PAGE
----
Fortunately, I have all day today to myself to decompress, take care of myself, feed myself properly, get some exercise, and examine my life to see what the hell I am doing. I keep thinking that I’m getting so much better in my recovery and that I never have any problems with volatility anymore, but the fact of the matter is, I do. When I least expect them. This volatility is insane — literally. It is just like a wildfire that spreads quickly and takes over, and no amount of reasoning is going to stop it from doing its worst.
Ironically, it often happens when things have been going really well for a while. And it usually happens after a “day off” after a long and stressful week, when I have had a nap and the evening is approaching. I relax and take it easy all day, and I don’t look at my lists of things to do, and things are going well… until the evening, when I start to get antsy and “spring a leak” with all the churning, pushing energy inside me. All my pent-up restlessness spikes and shoots right out of me like wild solar flares — at whomever is nearby, which is usually my spouse, on Saturday evenings.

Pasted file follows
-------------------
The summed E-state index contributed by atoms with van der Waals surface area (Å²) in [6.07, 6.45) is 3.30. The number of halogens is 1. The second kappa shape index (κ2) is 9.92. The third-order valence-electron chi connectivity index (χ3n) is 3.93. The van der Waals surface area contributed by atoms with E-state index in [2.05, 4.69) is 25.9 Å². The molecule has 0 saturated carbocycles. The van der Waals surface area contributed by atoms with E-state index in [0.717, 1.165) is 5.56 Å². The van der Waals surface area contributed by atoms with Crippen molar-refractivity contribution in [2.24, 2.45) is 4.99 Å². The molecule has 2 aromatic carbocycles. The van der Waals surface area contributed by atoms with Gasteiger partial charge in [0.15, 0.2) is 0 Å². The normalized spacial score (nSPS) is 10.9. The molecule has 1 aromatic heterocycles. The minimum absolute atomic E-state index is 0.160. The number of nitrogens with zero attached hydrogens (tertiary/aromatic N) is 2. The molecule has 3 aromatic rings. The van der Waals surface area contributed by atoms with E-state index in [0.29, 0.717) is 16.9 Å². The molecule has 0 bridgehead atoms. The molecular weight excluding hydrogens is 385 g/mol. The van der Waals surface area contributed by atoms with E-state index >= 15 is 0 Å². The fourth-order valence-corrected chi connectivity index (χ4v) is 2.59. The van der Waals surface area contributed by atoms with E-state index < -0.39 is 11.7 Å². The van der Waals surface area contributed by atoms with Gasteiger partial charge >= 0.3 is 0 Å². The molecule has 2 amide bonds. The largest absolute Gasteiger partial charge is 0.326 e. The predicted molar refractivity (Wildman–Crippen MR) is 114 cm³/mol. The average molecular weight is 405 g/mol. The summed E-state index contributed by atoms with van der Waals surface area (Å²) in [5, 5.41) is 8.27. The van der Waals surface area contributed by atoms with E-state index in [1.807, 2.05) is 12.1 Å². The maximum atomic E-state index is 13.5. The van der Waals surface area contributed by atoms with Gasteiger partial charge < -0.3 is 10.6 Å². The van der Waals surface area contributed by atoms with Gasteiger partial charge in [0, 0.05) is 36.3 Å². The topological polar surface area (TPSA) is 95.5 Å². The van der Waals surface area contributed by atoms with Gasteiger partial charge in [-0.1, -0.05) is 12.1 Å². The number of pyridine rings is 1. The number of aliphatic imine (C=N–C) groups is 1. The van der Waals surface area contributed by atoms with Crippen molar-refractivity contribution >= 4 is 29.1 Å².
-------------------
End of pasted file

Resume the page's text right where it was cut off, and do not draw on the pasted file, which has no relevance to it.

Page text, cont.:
I suspect it may have to do with anxiety that comes up in me about the things I was “supposed” to get done during the day, but didn’t. I have a whole list of things I need to get done these days, some of them more critical than others. And when I don’t look at my list and figure out where I am in the process, I get extremely anxious and can freak out — like I did last night. I think I’m doing myself a favor by taking a break from the list, but it’s actually making things worse.
Bottom line is, I need my lists. I need to keep my bearings. And I need to learn to shut the hell up, when I feel myself getting going. I can be such an a$$hole at times. It’s not fair to anyone. I’ve gone off on too many people in my day, because my temper got the better of me, and it hasn’t helped me. People say they can handle it, but the fact is, they’d rather not deal with it. I’ve lost jobs over this stuff — good jobs. Jobs that kept me out of debt. I’ve been paying for my aggressive restlessness for years, now, and so has my spouse.